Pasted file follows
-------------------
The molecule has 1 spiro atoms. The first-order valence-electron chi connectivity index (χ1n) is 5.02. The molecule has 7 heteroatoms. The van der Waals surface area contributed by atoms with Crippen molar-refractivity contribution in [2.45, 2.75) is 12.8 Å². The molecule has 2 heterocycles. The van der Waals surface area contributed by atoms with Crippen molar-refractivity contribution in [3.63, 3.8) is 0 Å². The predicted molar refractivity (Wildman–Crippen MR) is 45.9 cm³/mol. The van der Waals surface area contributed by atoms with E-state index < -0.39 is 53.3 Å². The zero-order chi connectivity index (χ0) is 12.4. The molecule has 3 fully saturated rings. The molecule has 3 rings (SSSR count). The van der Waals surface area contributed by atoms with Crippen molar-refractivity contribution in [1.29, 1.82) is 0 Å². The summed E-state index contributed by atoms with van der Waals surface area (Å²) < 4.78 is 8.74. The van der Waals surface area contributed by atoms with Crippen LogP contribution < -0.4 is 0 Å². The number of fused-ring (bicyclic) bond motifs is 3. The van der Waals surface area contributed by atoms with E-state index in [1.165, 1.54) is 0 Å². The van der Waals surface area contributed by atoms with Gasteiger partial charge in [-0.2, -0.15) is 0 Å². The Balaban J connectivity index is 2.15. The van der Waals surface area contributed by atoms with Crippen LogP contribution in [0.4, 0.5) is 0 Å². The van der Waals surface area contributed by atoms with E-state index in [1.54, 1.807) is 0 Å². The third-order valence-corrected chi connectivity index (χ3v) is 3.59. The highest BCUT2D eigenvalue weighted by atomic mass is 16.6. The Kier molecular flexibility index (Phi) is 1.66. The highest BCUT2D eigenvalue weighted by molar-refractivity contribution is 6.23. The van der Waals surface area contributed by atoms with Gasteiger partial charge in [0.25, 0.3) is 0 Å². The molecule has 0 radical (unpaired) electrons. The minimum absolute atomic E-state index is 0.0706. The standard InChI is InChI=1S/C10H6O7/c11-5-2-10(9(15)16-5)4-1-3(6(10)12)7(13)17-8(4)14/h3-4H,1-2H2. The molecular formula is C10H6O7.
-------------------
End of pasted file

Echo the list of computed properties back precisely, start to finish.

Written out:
The molecule has 1 spiro atoms. The first-order valence-electron chi connectivity index (χ1n) is 5.02. The molecule has 7 heteroatoms. The van der Waals surface area contributed by atoms with Crippen molar-refractivity contribution in [2.45, 2.75) is 12.8 Å². The molecule has 2 heterocycles. The van der Waals surface area contributed by atoms with Crippen molar-refractivity contribution in [3.63, 3.8) is 0 Å². The predicted molar refractivity (Wildman–Crippen MR) is 45.9 cm³/mol. The van der Waals surface area contributed by atoms with E-state index < -0.39 is 53.3 Å². The zero-order chi connectivity index (χ0) is 12.4. The molecule has 3 fully saturated rings. The molecule has 3 rings (SSSR count). The van der Waals surface area contributed by atoms with Crippen molar-refractivity contribution in [1.29, 1.82) is 0 Å². The summed E-state index contributed by atoms with van der Waals surface area (Å²) < 4.78 is 8.74. The van der Waals surface area contributed by atoms with Crippen LogP contribution < -0.4 is 0 Å². The number of fused-ring (bicyclic) bond motifs is 3. The van der Waals surface area contributed by atoms with E-state index in [1.165, 1.54) is 0 Å². The van der Waals surface area contributed by atoms with Gasteiger partial charge in [-0.2, -0.15) is 0 Å². The Balaban J connectivity index is 2.15. The van der Waals surface area contributed by atoms with Crippen LogP contribution in [0.4, 0.5) is 0 Å². The van der Waals surface area contributed by atoms with E-state index in [1.54, 1.807) is 0 Å². The third-order valence-corrected chi connectivity index (χ3v) is 3.59. The highest BCUT2D eigenvalue weighted by atomic mass is 16.6. The Kier molecular flexibility index (Phi) is 1.66. The highest BCUT2D eigenvalue weighted by molar-refractivity contribution is 6.23. The van der Waals surface area contributed by atoms with Gasteiger partial charge in [0.25, 0.3) is 0 Å². The molecule has 0 radical (unpaired) electrons. The minimum absolute atomic E-state index is 0.0706. The standard InChI is InChI=1S/C10H6O7/c11-5-2-10(9(15)16-5)4-1-3(6(10)12)7(13)17-8(4)14/h3-4H,1-2H2. The molecular formula is C10H6O7.